Condition in which money supply and higher wages leads to large increases in prices

Internal Revenue Service

Executive branch agency that collects federal taxes

Lame Duck

Term-limited official in his or her last term of office

Military Orders

Presidential directive that gives instructions to a branch of the armed forces

Military Tribunal

Specially created court that determines the innocence or guilt of enemy combatants

Monetary Policy

Means of controlling the money supply through control of interest rates and availability of credit, managed by a central bank, the Federal Reserve.

National Debt

Sum of loans and interest that the federal government has accrued over time to pay for the federal deficit.

National Security Council (NSC)

President's personal set of advisers on international security

Natural-Born Citizen

Citizen in a nation from birth, usually by being born there.

New Deal

Franklin D Roosevelt's program for ending the Great Depression through government intervention in the economy and a set of safety-net programs for workers.

Office of Management and Budget (OMB)

President's budget office

Omnibus Bills

Lengthy pieces of legislation that include provisions affecting a wide range of programs


Congress' power to overturn a presidential veto with a two-thirds vote in each chamber.


Full forgiveness for a crime.

Pocket Veto

Automatic veto that occurs when Congress goes out of session within ten days of submitting a bill to the president and the president has no signed it.

Political Appointees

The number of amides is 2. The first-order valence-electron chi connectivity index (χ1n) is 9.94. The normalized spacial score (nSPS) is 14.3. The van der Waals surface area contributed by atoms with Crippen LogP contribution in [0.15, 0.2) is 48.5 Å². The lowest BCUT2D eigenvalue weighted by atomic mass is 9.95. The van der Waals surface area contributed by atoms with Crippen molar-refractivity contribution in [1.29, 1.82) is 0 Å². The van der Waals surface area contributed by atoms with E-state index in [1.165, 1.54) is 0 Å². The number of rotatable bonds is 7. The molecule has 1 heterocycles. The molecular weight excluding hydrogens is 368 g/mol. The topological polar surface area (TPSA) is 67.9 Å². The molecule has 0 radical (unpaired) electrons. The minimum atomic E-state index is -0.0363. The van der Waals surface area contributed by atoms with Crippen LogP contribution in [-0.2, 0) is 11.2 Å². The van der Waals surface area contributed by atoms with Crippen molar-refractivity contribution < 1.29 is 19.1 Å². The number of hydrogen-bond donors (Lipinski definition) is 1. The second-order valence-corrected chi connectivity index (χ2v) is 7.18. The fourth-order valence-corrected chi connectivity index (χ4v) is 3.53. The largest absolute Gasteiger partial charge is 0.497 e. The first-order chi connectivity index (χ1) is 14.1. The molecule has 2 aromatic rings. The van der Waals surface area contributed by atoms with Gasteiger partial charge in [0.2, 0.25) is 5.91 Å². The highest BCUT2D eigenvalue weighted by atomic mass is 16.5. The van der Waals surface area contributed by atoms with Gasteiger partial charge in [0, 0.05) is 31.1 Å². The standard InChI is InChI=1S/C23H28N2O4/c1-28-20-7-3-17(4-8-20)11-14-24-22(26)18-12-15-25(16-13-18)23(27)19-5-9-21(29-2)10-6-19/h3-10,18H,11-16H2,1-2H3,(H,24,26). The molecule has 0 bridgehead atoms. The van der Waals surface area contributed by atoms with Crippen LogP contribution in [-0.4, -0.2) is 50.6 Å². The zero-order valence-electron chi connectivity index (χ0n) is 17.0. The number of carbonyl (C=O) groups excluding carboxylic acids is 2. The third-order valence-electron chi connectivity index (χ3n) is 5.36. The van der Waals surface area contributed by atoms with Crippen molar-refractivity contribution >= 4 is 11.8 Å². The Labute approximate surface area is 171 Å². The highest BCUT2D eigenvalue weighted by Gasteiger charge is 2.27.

Individuals appointed to federal jobs by the president with the explicitly task of carrying out his political and partisan agenda.

President Pro-Tempore

Constitutional leader of the Senate

Presidential Directive

Official instructions from the president regarding federal policy.

Presidential Directive on National Security

Presidential directive that deals with government action in the area of foreign policy and is not publicly released


Presidential directive usually issued to declare a change in federal policy


Downturn in economic activity, with declines in employment levels, income, retail spending, and industrial production.

Signing Statements

Written remarks issued by the president when signing a bill into law that often reflect his interpretation of how the law should be implemented.

Speaker of the House

Constitutional and political leader of the House

State of the Union Address

Speech given by the president to Congress every January on the condition of the country


Orders issued by a legal authority demanding that an individual appear to testify at, or turn over documents relevant to, a legal proceeding

Term Limits

Limits on the number of elected terms an elected official may serve.


Authority of the president to block legislation passed by Congress.

War Powers Act (1973)

Provides that the president cannot send troops into military conflict for more than 90 days without seeking a formal declaration of war from Congress.

Watergate Scandal (1972-74)

Scandal uncovered by Washington Post reporters that led to the resignation of President Richard M Nixon.

White House Office

President's personal staff organization